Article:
KJ Howe: The honey trap has been a powerful tool used to discover secrets in the spy game. Most people envision a female seducer who is able to penetrate enemy lines, but did you know about the Romeo program used in WWII? Well, Paul Vidich extrapolates this unique idea on his journey back to 1989 during the fall of the Berlin Wall in THE MATCHMAKER.
Seeing My Character In My Own Life
By Paul Vidich
Writers don’t write men or women – we write people and characters. Heathcliff of Wuthering Heights was written by a young woman, and the eponymous Anna Karenina by a middle-aged man, but neither is any less of a fully realized character because of the author’s gender. My decision to cast a woman, Anne Simpson, as the protagonist of my latest novel came after I chose to set the story in Berlin in 1989, as the Wall fell. The story I wanted to tell was inextricably tied to a woman’s point of view.
None of my previous novels was written through a woman’s eyes. I was comfortable inhabiting the skin of a middle-aged male protagonist: it is an identity I inhabit. But, I also knew that staying in my comfort zone risked being predictable and repetitious. As a novelist, I’m always striving for the best writing and storytelling I can offer, and pushing myself brought out unpredictable and surprising storylines.
To create Anne Simpson, I gave her a personal history filled with ambition, sadness, disappointment, joy, humor, dreams – all the little uncomfortable conflicts and details that makes each of us unusual, unique, and mysterious. My previous novel, The Mercenary, was set in Moscow, a city I had never visited, but the book was praised by reviewers for the authenticity of the setting. I approached the creation of Anne Simpson the same way I inhabited Moscow at the end of the Soviet era.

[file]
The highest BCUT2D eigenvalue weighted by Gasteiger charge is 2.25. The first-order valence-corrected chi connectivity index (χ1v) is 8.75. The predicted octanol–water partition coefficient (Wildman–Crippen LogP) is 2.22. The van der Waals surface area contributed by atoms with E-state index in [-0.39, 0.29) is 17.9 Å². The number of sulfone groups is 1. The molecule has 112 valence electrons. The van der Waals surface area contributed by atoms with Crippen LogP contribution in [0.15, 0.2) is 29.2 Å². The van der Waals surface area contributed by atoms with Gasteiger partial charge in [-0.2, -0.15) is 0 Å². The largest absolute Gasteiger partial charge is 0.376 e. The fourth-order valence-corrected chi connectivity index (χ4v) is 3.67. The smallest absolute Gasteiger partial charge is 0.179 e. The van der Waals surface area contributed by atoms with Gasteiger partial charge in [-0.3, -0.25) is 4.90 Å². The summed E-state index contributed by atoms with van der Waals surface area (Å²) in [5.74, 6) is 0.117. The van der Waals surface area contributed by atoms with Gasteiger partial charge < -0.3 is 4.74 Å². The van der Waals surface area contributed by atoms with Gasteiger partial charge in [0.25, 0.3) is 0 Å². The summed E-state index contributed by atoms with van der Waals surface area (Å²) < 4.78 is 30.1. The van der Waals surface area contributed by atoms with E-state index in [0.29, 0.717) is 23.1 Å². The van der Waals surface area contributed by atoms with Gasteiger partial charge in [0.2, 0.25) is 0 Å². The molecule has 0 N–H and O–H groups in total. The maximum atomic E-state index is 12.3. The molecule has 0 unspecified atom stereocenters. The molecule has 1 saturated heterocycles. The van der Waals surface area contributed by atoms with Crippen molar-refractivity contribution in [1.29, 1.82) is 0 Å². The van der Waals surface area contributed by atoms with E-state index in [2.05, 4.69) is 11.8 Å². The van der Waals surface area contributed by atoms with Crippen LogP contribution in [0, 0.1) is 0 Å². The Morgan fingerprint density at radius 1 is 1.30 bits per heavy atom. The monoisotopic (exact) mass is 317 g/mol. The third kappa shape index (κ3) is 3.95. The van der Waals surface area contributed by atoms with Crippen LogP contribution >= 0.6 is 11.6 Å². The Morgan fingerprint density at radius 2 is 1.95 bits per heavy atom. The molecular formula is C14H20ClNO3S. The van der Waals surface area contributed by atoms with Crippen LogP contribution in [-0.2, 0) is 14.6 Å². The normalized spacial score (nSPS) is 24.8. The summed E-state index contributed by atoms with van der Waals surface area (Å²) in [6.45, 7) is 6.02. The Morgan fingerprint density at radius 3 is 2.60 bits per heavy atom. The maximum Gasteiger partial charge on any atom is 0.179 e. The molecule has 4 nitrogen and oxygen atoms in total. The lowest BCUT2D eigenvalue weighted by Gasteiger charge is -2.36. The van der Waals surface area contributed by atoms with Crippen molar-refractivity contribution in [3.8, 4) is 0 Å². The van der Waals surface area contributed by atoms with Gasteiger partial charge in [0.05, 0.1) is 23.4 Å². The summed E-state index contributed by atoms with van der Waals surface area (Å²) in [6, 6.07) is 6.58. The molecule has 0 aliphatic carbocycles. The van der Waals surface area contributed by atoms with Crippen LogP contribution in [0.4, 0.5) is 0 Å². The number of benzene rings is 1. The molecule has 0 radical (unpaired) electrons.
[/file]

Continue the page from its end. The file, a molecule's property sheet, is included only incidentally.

I came across the novel’s premise after reading the autobiography of Marcus Wolf, the legendary held of counterintelligence of the East German Ministry of State Security, colloquially known as the Stasi. His Communist parents fled Nazi Germany just before World War II for Moscow, and he returned with the victorious Red Army to set up East Germany’s spy service as a mirror image of the Soviet Union’s KGB. His job was to uncover whatever he could about NATO’s aggressions against the Communist Block. Wolf was intelligent, well-read, a sophisticated apparatchik of the Communist system who created what became known as the Romeo Network.
Spies have always used crude honey traps as tradecraft, but Wolf went further and used love as tradecraft. He trained handsome East German men to secretly cross into West Germany to begin relationships with young women who worked in military and political positions with access to secrets. His Romeos looked for a particular type of woman – woman on the edge, with drinking problems, difficulties with loneliness, money problems – women who were vulnerable to the affections of a handsome man. Romeos groomed their targets, offered friendship, and in many cases married the woman.